7. Hi David, You can check the registers in the kernel. Checking in that spot would register the collision for the previous zone. I've attached two mock ups for collisions. One checking collisions in the kernel...storing the BALL collisions in an array and 1 byte each for the player and missile collisions. The other checking all collisions after the kernel is done drawing. The code isn't pretty but should give an idea. Hopefully I have my cycle counts correct with these. mr_yo_yo_kernel_mockup_INSIDE_KERNEL_COLLISION.asm mr_yo_yo_kernel_mockup_OUTSIDE_KERNEL_COLLISION.asm
  8. Hi David, You could check for collisions in the kernel and that is probably where I'd place them. The way your game is setup you should be able to determine the collisions outside the kernel. On any given frame an obstacle could collide with Mr. Yo-Yo. Checking the CXPPMM register would give you this condition. Now that you know this collision occurred; you can determine the zone for Mr. Yo-Yo to know the type of obstacle that triggered the collision. You can use a similar routine with the missiles and string (i.e. BALL). Once knowing a collision occurred, you can now determine the zone for the corresponding missile to know which obstacle triggered the collision. For the string, again you would look for the obstacle within the horizontal position of the string that triggered the collision. If you didn't want to use the time to determine the obstacle that hit the string then you could use an array to hold these collisions to make it easier to find outside the kernel.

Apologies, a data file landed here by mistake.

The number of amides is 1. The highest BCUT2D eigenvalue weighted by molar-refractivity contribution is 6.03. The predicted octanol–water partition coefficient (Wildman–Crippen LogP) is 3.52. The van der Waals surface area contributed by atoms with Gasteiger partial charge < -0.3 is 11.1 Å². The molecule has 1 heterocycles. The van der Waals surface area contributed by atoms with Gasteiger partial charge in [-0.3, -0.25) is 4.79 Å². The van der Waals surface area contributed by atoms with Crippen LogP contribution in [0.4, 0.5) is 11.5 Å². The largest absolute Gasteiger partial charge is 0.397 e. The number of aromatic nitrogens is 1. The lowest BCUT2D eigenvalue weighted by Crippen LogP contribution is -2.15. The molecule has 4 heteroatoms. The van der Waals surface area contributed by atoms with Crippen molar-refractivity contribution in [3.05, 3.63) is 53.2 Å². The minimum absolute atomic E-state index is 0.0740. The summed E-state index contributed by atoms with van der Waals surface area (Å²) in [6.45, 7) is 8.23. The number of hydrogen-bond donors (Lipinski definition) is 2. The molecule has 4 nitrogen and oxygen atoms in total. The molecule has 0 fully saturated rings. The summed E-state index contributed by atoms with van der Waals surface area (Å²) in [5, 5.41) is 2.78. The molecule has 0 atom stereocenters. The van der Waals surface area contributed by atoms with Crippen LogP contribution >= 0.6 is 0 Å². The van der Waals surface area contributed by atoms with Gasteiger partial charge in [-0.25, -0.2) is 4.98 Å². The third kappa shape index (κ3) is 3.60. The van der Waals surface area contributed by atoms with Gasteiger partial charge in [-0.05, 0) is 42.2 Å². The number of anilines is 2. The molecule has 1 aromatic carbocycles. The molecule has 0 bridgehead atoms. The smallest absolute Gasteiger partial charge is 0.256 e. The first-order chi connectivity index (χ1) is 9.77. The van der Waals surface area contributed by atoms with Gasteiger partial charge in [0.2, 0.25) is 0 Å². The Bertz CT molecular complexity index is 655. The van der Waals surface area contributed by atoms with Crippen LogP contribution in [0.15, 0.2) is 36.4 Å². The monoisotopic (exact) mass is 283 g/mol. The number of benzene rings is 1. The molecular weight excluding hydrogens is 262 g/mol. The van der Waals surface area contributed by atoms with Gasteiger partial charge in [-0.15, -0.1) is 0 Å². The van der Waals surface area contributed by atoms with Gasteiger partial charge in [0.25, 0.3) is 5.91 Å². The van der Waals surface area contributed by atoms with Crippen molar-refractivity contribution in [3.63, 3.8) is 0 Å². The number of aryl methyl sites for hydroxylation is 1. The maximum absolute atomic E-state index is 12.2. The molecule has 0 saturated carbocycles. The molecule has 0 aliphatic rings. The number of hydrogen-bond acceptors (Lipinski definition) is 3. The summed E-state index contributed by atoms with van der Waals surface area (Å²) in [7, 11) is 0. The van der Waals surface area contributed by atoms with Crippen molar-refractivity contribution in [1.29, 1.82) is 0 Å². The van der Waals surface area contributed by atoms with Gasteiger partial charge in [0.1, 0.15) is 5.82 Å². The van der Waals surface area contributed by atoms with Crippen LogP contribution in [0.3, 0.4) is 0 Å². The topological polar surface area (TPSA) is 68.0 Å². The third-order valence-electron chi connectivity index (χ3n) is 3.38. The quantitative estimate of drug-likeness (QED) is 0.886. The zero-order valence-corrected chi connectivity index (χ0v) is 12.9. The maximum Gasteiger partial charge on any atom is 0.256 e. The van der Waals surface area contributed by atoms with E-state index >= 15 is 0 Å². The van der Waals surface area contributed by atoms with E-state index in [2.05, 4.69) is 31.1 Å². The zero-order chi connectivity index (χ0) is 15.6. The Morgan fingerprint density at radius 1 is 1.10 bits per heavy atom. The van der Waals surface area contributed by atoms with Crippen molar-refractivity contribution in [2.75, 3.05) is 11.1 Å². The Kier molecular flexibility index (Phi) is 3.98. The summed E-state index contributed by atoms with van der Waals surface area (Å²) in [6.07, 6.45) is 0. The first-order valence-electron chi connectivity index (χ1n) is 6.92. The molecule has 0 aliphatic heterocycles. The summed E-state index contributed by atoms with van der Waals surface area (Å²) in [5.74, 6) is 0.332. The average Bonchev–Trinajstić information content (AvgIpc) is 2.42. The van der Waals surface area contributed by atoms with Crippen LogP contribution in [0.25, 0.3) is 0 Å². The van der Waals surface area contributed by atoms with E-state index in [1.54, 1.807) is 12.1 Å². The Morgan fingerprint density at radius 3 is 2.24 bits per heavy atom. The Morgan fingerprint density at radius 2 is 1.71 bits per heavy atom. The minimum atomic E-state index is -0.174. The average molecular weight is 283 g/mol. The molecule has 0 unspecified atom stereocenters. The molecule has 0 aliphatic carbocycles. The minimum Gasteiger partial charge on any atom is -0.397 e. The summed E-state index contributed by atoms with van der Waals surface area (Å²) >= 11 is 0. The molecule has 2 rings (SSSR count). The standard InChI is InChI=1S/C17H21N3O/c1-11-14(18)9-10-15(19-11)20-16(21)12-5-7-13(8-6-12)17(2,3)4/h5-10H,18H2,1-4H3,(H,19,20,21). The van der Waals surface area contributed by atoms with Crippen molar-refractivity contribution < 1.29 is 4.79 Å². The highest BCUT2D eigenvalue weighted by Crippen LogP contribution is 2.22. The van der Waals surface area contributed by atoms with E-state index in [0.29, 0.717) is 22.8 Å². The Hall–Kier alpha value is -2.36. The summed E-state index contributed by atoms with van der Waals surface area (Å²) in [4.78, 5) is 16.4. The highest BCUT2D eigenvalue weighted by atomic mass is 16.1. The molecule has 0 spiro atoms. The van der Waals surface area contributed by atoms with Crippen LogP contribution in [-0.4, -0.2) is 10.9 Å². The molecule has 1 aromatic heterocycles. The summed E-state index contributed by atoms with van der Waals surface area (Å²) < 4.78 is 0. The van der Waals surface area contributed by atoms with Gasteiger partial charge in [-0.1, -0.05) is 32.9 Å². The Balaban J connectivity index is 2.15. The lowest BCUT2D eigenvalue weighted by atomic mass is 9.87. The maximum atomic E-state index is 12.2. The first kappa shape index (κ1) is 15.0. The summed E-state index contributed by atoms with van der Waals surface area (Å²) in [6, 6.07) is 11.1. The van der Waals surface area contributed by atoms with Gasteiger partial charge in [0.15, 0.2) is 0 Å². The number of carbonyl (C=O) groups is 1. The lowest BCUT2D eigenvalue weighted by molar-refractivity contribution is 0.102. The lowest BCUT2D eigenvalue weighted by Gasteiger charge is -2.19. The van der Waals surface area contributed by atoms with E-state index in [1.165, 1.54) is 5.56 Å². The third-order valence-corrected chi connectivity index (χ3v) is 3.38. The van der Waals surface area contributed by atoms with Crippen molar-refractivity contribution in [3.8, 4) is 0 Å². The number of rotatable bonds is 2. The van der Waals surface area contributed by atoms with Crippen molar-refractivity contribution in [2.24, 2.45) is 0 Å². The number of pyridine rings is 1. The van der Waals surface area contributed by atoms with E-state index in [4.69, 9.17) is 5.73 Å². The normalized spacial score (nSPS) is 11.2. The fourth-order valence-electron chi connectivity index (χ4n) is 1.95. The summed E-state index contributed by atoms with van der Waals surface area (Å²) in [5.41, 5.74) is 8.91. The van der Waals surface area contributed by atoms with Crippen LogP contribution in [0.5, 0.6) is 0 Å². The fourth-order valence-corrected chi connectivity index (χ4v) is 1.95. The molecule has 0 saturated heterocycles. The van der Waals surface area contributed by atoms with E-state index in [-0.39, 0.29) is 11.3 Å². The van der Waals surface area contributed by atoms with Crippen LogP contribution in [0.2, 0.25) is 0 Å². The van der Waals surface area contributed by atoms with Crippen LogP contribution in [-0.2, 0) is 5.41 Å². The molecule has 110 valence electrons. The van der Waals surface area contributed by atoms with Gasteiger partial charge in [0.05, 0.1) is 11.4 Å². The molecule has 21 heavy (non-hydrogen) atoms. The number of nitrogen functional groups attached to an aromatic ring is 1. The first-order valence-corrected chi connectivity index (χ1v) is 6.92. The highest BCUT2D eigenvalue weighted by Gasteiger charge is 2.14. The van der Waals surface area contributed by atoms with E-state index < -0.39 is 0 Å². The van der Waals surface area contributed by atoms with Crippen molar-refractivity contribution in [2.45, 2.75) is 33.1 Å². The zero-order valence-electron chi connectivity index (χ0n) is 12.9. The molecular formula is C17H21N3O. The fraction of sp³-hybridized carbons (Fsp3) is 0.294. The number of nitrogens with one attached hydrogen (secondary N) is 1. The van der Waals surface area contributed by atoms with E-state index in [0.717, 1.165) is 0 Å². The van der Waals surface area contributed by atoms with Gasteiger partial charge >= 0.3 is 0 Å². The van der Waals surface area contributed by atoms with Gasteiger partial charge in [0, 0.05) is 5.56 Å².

9. Hi David, Woohoo! So glad to see you making progress. I intentionally left the collision detection out of the kernel. I left it out as a potential exercise. There should be enough time in the drawing of the zones to check collisions and time outside to reset the register. You can ask for assistance if you find yourself stuck. I'll eventually get you an answer ;) And between me not logging in and answering another skilled developer may chime in as well. Yes, the remaining 90% of tweaks and hopefully optimizations. You should feel proud. While you work on the tweaks, I'd like to suggest considering PAL50 and fractional positioning. Your players will thank you...I know I would. I am indebted to @Andrew Davie for opening my eyes to fractional positioning. This will give you more control over your objects. Considering PAL50 could give you more vertical resolution for your player area and zones too. Since PAL50 allows 312 scan lines you could increase the size of the zones for PAL50 or maybe allow more zones if there is enough RAM to spare. An added benefit for your PAL players. Also, I was thinking about the current implementation of the missiles. Currently, one will have to be the color of an obstacle. This is fine but there may be a better way. I may be adding more work for myself for this but had to get it out :) Instead of using the BALL to draw the string we could use GRP1 for both the string and Mr. Yo-Yo. This could be done by setting the color and graphic of the string before launching the kernel then when time to draw Mr. Yo-Yo change the color and graphics. Then you could use the BALL and M1 for the missiles. In this configuration the worse case scenario (one missile is above Mr. Yo-Yo) would have one missile the color of the string and the other the color of Mr. Yo-Yo. The best case scenario (both missiles below Mr. Yo-Yo) would have both missiles the color of Mr. Yo-Yo. The collision routine would of course need work too since the string and Mr. Yo-Yo would share the same object. When a player collision occurred you would need to know the zone to know if the collision was with the string or Mr. Yo-Yo. This is all theoretical at this point. I haven't done anything to prove or disprove it could work. What do you think?